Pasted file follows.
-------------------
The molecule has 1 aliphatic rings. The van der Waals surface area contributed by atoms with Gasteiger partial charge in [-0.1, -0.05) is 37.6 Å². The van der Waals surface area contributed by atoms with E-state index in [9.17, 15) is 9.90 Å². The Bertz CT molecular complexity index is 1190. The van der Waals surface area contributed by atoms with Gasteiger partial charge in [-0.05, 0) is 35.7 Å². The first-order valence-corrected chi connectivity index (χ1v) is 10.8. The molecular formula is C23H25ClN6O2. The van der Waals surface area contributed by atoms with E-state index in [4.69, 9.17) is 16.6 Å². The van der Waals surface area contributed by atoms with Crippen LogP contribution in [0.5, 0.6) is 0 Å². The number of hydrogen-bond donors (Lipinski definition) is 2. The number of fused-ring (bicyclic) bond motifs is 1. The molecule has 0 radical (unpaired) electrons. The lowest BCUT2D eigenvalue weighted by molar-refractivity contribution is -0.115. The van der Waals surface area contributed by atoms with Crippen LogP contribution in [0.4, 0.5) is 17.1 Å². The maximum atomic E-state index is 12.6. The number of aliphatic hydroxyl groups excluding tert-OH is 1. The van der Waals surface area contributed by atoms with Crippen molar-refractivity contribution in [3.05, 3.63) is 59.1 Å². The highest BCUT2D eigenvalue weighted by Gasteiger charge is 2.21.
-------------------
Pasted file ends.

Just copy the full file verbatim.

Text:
The molecule has 1 aliphatic rings. The van der Waals surface area contributed by atoms with Gasteiger partial charge in [-0.1, -0.05) is 37.6 Å². The van der Waals surface area contributed by atoms with E-state index in [9.17, 15) is 9.90 Å². The Bertz CT molecular complexity index is 1190. The van der Waals surface area contributed by atoms with Gasteiger partial charge in [-0.05, 0) is 35.7 Å². The first-order valence-corrected chi connectivity index (χ1v) is 10.8. The molecular formula is C23H25ClN6O2. The van der Waals surface area contributed by atoms with E-state index in [4.69, 9.17) is 16.6 Å². The van der Waals surface area contributed by atoms with Crippen LogP contribution in [0.5, 0.6) is 0 Å². The number of hydrogen-bond donors (Lipinski definition) is 2. The number of fused-ring (bicyclic) bond motifs is 1. The molecule has 0 radical (unpaired) electrons. The lowest BCUT2D eigenvalue weighted by molar-refractivity contribution is -0.115. The van der Waals surface area contributed by atoms with Crippen LogP contribution in [0.4, 0.5) is 17.1 Å². The maximum atomic E-state index is 12.6. The number of aliphatic hydroxyl groups excluding tert-OH is 1. The van der Waals surface area contributed by atoms with Crippen molar-refractivity contribution in [3.05, 3.63) is 59.1 Å². The highest BCUT2D eigenvalue weighted by Gasteiger charge is 2.21.